The Best Confederate Naval Officers?

Mark F. Jenkins

Colonel
Member of the Year
Joined
Mar 31, 2012
Location
Central Ohio
Thank Goodness, I was afraid I'd get to the bottom of the thread and not see his name. :thumbsup:

Maffitt's one of my favorites to read about. Unlike Semmes, he seems to have had quite a sense of humor. I've said before that, Semmes might have accomplished somewhat more (debatable), but Maffitt's the one you would have wanted to sit and have a beer with. XD
 

Drew

Major
Joined
Oct 22, 2012
Maffitt's one of my favorites to read about. Unlike Semmes, he seems to have had quite a sense of humor. I've said before that, Semmes might have accomplished somewhat more (debatable), but Maffitt's the one you would have wanted to sit and have a beer with. XD

Agree completely and IIRC, Maffitt visited with J. Davis very early in the War to talk to him about building a Confederate Navy. Davis told him that wouldn't be necessary, the War wouldn't last long enough to require it.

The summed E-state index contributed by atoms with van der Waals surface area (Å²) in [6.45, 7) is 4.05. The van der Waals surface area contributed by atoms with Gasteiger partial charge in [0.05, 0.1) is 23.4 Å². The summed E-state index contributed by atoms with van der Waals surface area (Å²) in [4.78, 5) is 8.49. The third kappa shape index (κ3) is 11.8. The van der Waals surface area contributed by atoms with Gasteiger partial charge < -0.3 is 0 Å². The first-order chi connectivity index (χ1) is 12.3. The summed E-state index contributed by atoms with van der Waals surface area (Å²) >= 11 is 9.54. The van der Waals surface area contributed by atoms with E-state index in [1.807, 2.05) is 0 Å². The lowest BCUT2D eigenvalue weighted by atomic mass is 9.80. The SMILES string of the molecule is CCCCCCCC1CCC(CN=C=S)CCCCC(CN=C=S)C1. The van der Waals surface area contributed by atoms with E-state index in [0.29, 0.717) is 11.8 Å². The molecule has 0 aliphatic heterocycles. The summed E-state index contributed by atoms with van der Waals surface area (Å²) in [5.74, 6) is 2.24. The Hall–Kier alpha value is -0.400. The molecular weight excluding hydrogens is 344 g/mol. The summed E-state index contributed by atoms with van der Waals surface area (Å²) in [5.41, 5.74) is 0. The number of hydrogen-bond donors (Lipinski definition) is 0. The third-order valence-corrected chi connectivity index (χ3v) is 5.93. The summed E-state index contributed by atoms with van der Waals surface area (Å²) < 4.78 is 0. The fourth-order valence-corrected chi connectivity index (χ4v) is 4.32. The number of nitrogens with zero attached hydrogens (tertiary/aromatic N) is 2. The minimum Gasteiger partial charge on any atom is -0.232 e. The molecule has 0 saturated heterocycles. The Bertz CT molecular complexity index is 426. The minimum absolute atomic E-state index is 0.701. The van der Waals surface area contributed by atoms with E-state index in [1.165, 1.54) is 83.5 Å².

Very telling in terms of the South's political miscalculation on Northern resolve.
 

Mark F. Jenkins

Colonel
Member of the Year
Joined
Mar 31, 2012
Location
Central Ohio
While he wasn't an officer, I think we should at least mention Stephen Mallory. His work in organizing a fleet from almost nothing is well worth credit, and was, along with Judah Benjamin and John Reagan, easily one of the most useful in Davis' cabinet.

Mallory was on my full list as well, but in the OP you specified officers. :wink:
 
Joined
Sep 28, 2013
Location
Southwest Mississippi
Mallory was on my full list as well, but in the OP you specified officers. :wink:
Mallory was the Secretary of the Confederate Navy.

He out-ranked everyone . . . even as a civilian.

:bounce:

(After all, the CSA was virtually identical to the USA in governmental structure)